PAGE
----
# How do you show this property of a differentiable function given information about the derivative?

Let $f(x)$ be a differentiable function such that $f'(-x) = -f'(x)$ show that $f(-x) = f(x)$.

Unfortunately I am not sure what to do with this simple looking problem. I was having trouble trying to draw any useful conclusions about the function given the property of the derivative... I guess it would've been easier to go the other way around. How is this problem solved?

Thank you in advance for any help!

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What about integrating? – Giuseppe Negro Apr 16 '11 at 12:01
This should feel intuitive to you. Can you see how this works when $f$ is a polynomial? A power series? – Qiaochu Yuan Apr 16 '11 at 17:27
@Qiaochu: thanks for that comment, I guess the derivative of a polynomial satisfies $f'(-x)=-f'(x) \Rightarrow f'$ is odd with degree $n \Rightarrow \int f'(x)dx$ is even with degree $n+1$..? Unfortunately I can't say much about a power series or a differentiable function in general... – ghshtalt Apr 16 '11 at 17:36

Let

g(x) = f(x) - f(-x)

h(x) = f(x) + f(-x)

Then

f(x) = (g(x) + h(x))/ 2

g'(x) = f'(x) + f'(-x) = 0

so g(x) = C, a constant

h'(x) = f'(x) - f'(-x) = 2f'(x)

So

f'(x) = (g'(x) + h'(x)) / 2 = C / 2 + f'(x)

=> C = 0, and so g(x) = f(x) - f(-x) = 0 => f(x) = f(-x)

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Define $g(x) = f(x)-f(-x)$. Your goal is then to prove that $g(x)=0$, and the information you have on $f'$ probably says something useful about $g'$.

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thank you for this answer. Unfortunately I can't manage to finish the problem with it yet. $g(x) = f(x)-f(-x) \Rightarrow g'(x)=f'(x)+f'(-x) \Rightarrow g'(x) =0 \Rightarrow g(x)=C \Rightarrow ?$ is the rest pretty much as Chris shows, or did you have something else in mind? (The only thing is that I don't know how I would have defined all these other functions and so on...) – ghshtalt Apr 16 '11 at 13:04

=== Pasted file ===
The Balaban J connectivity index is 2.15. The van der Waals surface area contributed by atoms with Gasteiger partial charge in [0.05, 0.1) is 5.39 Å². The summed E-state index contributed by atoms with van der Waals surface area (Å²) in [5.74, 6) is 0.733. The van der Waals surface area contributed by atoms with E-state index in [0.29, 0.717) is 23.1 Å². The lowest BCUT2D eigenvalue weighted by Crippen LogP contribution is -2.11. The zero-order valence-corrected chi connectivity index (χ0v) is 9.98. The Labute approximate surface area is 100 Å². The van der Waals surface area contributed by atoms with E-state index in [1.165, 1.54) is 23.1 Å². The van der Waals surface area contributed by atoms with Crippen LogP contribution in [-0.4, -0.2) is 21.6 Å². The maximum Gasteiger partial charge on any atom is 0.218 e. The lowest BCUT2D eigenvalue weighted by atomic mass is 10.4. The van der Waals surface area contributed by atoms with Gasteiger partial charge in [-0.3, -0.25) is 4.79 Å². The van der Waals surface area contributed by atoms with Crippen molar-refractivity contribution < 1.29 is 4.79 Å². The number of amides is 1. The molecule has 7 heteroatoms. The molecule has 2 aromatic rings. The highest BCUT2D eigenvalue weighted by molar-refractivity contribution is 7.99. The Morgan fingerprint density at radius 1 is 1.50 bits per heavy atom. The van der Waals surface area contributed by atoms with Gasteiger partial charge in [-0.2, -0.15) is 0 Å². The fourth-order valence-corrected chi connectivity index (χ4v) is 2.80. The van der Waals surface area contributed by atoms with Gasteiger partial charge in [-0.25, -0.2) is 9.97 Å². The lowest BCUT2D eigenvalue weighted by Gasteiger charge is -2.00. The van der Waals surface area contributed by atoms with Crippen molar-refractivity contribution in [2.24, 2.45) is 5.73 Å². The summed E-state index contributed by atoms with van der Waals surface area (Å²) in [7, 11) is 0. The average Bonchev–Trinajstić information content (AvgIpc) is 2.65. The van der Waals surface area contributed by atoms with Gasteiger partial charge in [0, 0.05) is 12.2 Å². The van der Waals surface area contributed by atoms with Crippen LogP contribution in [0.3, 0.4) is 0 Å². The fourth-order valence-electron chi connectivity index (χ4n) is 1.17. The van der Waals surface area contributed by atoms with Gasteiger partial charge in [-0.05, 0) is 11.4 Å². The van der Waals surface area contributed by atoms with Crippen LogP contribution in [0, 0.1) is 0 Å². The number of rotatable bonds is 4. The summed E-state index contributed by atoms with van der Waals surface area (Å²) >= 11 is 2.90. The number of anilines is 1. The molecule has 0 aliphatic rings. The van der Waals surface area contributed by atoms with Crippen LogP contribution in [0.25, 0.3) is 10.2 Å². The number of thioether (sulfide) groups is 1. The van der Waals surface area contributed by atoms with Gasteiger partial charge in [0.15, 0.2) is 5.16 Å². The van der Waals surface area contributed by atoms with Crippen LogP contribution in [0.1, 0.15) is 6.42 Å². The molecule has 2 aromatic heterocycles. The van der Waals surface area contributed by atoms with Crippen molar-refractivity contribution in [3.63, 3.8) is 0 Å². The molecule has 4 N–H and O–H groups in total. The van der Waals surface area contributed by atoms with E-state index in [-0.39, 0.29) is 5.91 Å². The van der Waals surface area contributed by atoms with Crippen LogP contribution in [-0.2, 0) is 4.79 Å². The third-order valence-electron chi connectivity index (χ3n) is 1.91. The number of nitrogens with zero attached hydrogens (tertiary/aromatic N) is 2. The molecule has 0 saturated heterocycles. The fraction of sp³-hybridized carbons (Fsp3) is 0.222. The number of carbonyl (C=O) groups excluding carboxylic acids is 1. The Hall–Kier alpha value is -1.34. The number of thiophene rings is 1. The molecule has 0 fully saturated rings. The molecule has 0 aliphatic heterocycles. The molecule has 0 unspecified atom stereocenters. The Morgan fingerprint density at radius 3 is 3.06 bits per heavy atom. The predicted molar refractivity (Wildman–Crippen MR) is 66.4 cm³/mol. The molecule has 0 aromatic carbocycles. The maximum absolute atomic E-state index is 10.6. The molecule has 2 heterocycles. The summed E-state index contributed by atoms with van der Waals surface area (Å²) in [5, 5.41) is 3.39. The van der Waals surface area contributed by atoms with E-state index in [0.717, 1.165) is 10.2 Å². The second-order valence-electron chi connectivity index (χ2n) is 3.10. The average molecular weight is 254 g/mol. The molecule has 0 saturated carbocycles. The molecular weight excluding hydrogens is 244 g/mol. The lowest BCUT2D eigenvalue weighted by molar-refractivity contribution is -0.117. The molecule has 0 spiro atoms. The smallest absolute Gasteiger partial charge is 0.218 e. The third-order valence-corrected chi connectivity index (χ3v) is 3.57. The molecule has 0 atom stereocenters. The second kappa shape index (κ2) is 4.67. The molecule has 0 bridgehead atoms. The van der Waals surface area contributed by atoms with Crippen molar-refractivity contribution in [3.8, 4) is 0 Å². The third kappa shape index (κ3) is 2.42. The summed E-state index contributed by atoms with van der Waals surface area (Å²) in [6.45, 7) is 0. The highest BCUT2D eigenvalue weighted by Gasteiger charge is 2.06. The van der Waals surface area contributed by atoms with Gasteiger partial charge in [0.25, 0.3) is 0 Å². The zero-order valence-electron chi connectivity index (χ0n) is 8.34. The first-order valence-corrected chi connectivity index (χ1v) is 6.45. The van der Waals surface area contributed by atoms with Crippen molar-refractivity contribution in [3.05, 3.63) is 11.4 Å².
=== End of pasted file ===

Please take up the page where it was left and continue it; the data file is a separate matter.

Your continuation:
@ghshtalt : what about $g(0)$ ? – mercio Apr 16 '11 at 13:12
$g(0) = f(0)-f(-0)=0$ ? – ghshtalt Apr 16 '11 at 13:26

I presume this is homework, so I'll just give a hint: What happens if you integrate both sides of the equation $f'(-x)=-f'(x)$?

To really see what happens, you can look at polynomials as well. What are the odd polynomials, and what are their primitives?

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@Thomas: It's not homework, but thanks for the hint anyway. If I integrate both sides of the above equation I get $f(-x) + C = -\int f(x)dx$ right? I am not sure what to do with that and in I general get thrown off by the constant whenever I try to use integration... – ghshtalt Apr 16 '11 at 12:12
@ghshtalt: there was a small typo in the post which I corrected. You should integrate $\int_0^x f'(-x') dx' = -\int_0^x f'(x') dx'$. What can you deduce? – Fabian Apr 16 '11 at 12:18
@Fabian: Thank you, I noticed that as well, but wasn't sure if it would turn out to be a 'trick.' As for deducing something: what more than $f(-x) = -f(x)$ or maybe even $f(-x)+f(x)=0$ should I see? Also, why is it ok to evaluate the definite integral here? (sorry if i'm missing very obvious stuff!) – ghshtalt Apr 16 '11 at 12:28
@ghshtalt: I guess you did not integrate correctly. The equation after performing the integral should read $f(0) -f(-x)= f(0) -f(x)$. – Fabian Apr 16 '11 at 12:34
@user6312: why $f(-x)\neq f(x)$? – Fabian Apr 16 '11 at 12:36